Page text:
Monday, July 8, 2002
New York You might think a play about madness would be the last thing Anne Heche would want to do these days.
You'd think that delving into the torturous relationship between an insane father and his on-the-edge daughter wouldn't appeal to Heche after her much-publicized breakdown two summers ago.
You'd think wrong.
Last week, Heche replaced Jennifer Jason Leigh in the Broadway production of "Proof," the Tony Award-winning play by David Auburn that promises to blur the line between the actress and her newest role.
"We've definitely walked into metaphor land for Anne's life," says Heche after a recent rehearsal in Times Square. "There are many, many parallels in here."
Heche plays Catherine, the daughter of a math genius whose once-sharp mind deteriorates. It is Catherine's fear that just as she shares her father's flair for numbers, she also will inherit his madness.
That fear Heche knows all too well: In her autobiography published last year, she revealed that she had been molested as a child by her father, a secretly gay strict Baptist who died of AIDS in 1984.
"I know that I have a close connection, certainly, to the fear of being my father that Catherine has. Even though my father was never diagnosed with schizophrenia, there was certainly a thought that he might be. And even though I was never diagnosed, there was a thought that I might be.
"The funny thing is, there's an understanding of madness in this play that comes from the father after he's dead. I think what's unique about my personal story is that I've understood my madness while I'm alive," she says.
As she talks, Heche is putting the finishing touches on a homemade Father's Day card for her husband, cameraman Coleman Laffoon. The couple produced little Homer Heche Laffoon in March.
Heche, 33, gleefully folds pieces of construction paper and scatters store-bought stickers of stars and circles around her crude drawing of a necktie.
"I think he'll love it," she says, inspecting her work.
It's the very picture of family bliss, miles from the turmoil of her childhood and unhappiness following the end of her three-year relationship with comic Ellen DeGeneres.
"To me, the difference between sanity and insanity is that insanity means that you can't connect the dots of your life. You are out in an unreachable place," Heche says.
"At moments in my life, I was unreachable. I figured it out, put it all together and connected all the dots by the time I was 33 and understood it. Now, I'm on the other side of it."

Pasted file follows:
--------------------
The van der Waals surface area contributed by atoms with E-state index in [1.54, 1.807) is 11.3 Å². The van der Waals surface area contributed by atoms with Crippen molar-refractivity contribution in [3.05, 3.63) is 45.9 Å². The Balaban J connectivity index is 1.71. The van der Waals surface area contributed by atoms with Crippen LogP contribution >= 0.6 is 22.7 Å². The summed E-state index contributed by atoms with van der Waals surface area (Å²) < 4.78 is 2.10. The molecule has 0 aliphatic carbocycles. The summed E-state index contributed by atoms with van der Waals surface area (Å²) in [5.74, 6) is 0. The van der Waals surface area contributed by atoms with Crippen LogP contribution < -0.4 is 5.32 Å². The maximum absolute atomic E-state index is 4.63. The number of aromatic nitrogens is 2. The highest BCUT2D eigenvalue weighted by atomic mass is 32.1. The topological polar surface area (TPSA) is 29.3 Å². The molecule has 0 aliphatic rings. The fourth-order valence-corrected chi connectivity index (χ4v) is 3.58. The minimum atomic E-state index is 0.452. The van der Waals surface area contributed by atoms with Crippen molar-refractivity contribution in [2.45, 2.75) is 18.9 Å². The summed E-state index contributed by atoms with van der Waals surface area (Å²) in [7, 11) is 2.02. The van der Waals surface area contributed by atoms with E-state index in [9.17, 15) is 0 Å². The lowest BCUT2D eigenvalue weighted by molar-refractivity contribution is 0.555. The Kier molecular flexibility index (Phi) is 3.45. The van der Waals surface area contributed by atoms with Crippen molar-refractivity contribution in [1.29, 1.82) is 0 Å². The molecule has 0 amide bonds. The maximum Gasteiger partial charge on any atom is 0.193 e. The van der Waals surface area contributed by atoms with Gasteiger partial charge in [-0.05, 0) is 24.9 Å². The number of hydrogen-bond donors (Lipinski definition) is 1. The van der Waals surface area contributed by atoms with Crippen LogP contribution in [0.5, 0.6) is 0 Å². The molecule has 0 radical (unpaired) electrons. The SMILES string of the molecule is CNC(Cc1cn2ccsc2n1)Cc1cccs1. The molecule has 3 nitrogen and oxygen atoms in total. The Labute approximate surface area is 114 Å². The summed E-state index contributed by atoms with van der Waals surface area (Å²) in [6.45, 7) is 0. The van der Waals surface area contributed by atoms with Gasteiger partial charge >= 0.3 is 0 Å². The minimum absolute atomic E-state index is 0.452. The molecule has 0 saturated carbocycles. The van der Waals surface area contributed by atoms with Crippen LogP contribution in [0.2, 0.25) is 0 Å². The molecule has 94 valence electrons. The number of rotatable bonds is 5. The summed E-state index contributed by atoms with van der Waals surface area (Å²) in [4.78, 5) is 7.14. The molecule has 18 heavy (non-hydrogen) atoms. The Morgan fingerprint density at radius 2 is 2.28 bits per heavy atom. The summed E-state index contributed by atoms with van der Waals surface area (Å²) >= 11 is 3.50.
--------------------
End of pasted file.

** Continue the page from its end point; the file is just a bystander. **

These have been a remarkable last few years for Heche. There was the breakup with DeGeneres, a mental meltdown, her surprise marriage, the tell-all book and a gurgling baby.
DeGeneres and Heche announced on Aug. 19, 2000, that they were splitting up. Just hours later, police were called after Heche wandered into a rural home near Fresno, Calif., appearing shaken and making strange comments to the homeowners.
She later explained in her autobiography, "Call Me Crazy," that she had suffered a breakdown and that sexual abuse by her father drove her insane, leading her to believe she had a split personality named Celestia.
"I look at my life and I joke about it as being pre- and post-Fresno," Heche says. "It's like when I truly say that I understood. That was THE moment of my life. Then everything fell in place."
After taking a year off from acting, Heche says she has recovered from her mental illness and is itching to perform again. The Heche theatergoers will see, she says, will be someone they may not recognize.
"I was hiding when I was acting before and I was good at the hiding," says the star of "Six Days, Seven Nights," "Volcano" and Gus Van Sant's remake of "Psycho."
"I would become the character completely and fully because I didn't want Anne to be seen. But now I have nothing to hide and I can walk on stage with myself on board," she says. "I'm all stars and glitter right now in my head. So I really need characters to leap into."
With "Proof," the actress is returning to New York, where her career began aboard the soap opera "Another World" in the ironic double role of twins ï¿½ one good, one evil. So convincing was her portrayal that she won an Emmy.
She has titled her latest adventure, "Anne on Broadway."
"There's no turning back," she says. "Certainly, there's no going to my trailer if it doesn't work, there's no, 'Can we have another take?"'
Heche follows in the footsteps of Leigh and Mary-Louise Parker, who originated the role Off-Broadway and who won a best actress Tony for her Broadway performance. Gwyneth Paltrow is playing the part in London and is slated to star in the movie version, to be released by Miramax Films.
"Every day, there's a new discovery and a new fear," Heche says. "Today's fear was, 'Oh, my god. Even if I can play this, how am I going to do it for 3 1/2 months?"'
The audience may find it difficult to separate Heche from her post-Fresno revelations, a fact of which Heche is well aware. "Leave your preconditions at the door," she advises.
"Because I've gone off the path of actress into some places that people don't like me to go, will they be able to come back to the fact that I'm an actress? I don't know. ...
"Hopefully, they will understand and be able to see how far I've come ... that my life has led me to the richness and fullness of being able to do this show."
As for the turmoil in her past, Heche says it's just that ï¿½ in the past.
"It's a part of me, don't mistake that," she says. "I don't deny it. I just embraced it. And now the color has changed from black to clear."